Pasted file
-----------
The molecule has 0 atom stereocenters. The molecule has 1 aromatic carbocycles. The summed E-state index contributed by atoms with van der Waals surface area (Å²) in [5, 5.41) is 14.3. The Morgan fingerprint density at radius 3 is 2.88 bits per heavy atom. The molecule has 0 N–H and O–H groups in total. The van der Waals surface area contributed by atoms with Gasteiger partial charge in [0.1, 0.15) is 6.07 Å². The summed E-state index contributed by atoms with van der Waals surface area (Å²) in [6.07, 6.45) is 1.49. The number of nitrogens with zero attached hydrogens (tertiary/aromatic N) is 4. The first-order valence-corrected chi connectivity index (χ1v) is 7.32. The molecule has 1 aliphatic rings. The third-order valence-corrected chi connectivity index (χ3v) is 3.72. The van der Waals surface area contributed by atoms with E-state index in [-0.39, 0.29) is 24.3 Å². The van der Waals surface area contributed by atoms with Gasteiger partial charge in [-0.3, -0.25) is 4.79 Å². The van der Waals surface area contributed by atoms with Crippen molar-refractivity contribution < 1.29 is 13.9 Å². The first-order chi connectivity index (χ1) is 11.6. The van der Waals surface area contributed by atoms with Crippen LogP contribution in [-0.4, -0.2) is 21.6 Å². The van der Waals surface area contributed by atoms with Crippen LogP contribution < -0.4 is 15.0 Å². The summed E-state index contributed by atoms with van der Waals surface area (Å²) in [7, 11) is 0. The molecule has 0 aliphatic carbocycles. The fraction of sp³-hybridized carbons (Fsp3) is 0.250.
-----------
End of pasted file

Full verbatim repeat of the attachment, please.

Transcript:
The molecule has 0 atom stereocenters. The molecule has 1 aromatic carbocycles. The summed E-state index contributed by atoms with van der Waals surface area (Å²) in [5, 5.41) is 14.3. The Morgan fingerprint density at radius 3 is 2.88 bits per heavy atom. The molecule has 0 N–H and O–H groups in total. The van der Waals surface area contributed by atoms with Gasteiger partial charge in [0.1, 0.15) is 6.07 Å². The summed E-state index contributed by atoms with van der Waals surface area (Å²) in [6.07, 6.45) is 1.49. The number of nitrogens with zero attached hydrogens (tertiary/aromatic N) is 4. The first-order valence-corrected chi connectivity index (χ1v) is 7.32. The molecule has 1 aliphatic rings. The third-order valence-corrected chi connectivity index (χ3v) is 3.72. The van der Waals surface area contributed by atoms with E-state index in [-0.39, 0.29) is 24.3 Å². The van der Waals surface area contributed by atoms with Gasteiger partial charge in [-0.3, -0.25) is 4.79 Å². The van der Waals surface area contributed by atoms with Crippen molar-refractivity contribution < 1.29 is 13.9 Å². The first-order chi connectivity index (χ1) is 11.6. The van der Waals surface area contributed by atoms with Crippen LogP contribution in [-0.4, -0.2) is 21.6 Å². The van der Waals surface area contributed by atoms with Crippen LogP contribution < -0.4 is 15.0 Å². The summed E-state index contributed by atoms with van der Waals surface area (Å²) in [7, 11) is 0. The molecule has 0 aliphatic carbocycles. The fraction of sp³-hybridized carbons (Fsp3) is 0.250.